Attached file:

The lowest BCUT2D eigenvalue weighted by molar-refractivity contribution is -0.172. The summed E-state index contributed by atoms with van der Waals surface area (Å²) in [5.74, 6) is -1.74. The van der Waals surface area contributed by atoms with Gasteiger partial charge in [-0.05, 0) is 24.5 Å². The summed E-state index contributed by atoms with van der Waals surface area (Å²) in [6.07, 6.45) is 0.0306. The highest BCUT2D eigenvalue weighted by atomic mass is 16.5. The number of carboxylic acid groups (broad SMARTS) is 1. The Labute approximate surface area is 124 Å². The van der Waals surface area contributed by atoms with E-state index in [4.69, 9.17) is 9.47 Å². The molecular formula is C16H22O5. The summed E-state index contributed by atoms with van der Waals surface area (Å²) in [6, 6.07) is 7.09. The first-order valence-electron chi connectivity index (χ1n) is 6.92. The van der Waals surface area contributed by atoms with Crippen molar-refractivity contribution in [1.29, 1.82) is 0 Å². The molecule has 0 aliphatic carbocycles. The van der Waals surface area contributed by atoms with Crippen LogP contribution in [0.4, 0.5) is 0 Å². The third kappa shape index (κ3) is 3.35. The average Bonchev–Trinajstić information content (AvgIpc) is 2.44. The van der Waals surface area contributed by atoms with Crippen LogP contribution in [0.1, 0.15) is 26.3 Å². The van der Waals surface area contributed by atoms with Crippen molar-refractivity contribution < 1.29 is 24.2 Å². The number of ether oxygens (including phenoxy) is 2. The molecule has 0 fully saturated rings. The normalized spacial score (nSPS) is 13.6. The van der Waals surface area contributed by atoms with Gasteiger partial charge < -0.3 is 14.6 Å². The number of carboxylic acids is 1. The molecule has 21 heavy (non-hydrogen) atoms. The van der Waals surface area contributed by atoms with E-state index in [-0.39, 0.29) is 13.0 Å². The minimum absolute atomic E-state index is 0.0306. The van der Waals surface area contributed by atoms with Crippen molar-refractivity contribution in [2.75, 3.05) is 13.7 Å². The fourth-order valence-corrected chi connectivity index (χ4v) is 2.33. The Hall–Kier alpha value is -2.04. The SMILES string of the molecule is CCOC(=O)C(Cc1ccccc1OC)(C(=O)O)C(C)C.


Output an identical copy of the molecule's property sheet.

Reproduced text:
The lowest BCUT2D eigenvalue weighted by molar-refractivity contribution is -0.172. The summed E-state index contributed by atoms with van der Waals surface area (Å²) in [5.74, 6) is -1.74. The van der Waals surface area contributed by atoms with Gasteiger partial charge in [-0.05, 0) is 24.5 Å². The summed E-state index contributed by atoms with van der Waals surface area (Å²) in [6.07, 6.45) is 0.0306. The highest BCUT2D eigenvalue weighted by atomic mass is 16.5. The number of carboxylic acid groups (broad SMARTS) is 1. The Labute approximate surface area is 124 Å². The van der Waals surface area contributed by atoms with E-state index in [4.69, 9.17) is 9.47 Å². The molecular formula is C16H22O5. The summed E-state index contributed by atoms with van der Waals surface area (Å²) in [6, 6.07) is 7.09. The first-order valence-electron chi connectivity index (χ1n) is 6.92. The van der Waals surface area contributed by atoms with Crippen molar-refractivity contribution in [1.29, 1.82) is 0 Å². The molecule has 0 aliphatic carbocycles. The van der Waals surface area contributed by atoms with Crippen LogP contribution in [0.4, 0.5) is 0 Å². The third kappa shape index (κ3) is 3.35. The average Bonchev–Trinajstić information content (AvgIpc) is 2.44. The van der Waals surface area contributed by atoms with Crippen LogP contribution in [0.1, 0.15) is 26.3 Å². The van der Waals surface area contributed by atoms with Crippen molar-refractivity contribution < 1.29 is 24.2 Å². The number of ether oxygens (including phenoxy) is 2. The molecule has 0 fully saturated rings. The normalized spacial score (nSPS) is 13.6. The van der Waals surface area contributed by atoms with Gasteiger partial charge < -0.3 is 14.6 Å². The number of carboxylic acids is 1. The molecule has 21 heavy (non-hydrogen) atoms. The van der Waals surface area contributed by atoms with E-state index in [-0.39, 0.29) is 13.0 Å². The minimum absolute atomic E-state index is 0.0306. The van der Waals surface area contributed by atoms with Crippen molar-refractivity contribution in [2.75, 3.05) is 13.7 Å². The fourth-order valence-corrected chi connectivity index (χ4v) is 2.33. The Hall–Kier alpha value is -2.04. The SMILES string of the molecule is CCOC(=O)C(Cc1ccccc1OC)(C(=O)O)C(C)C.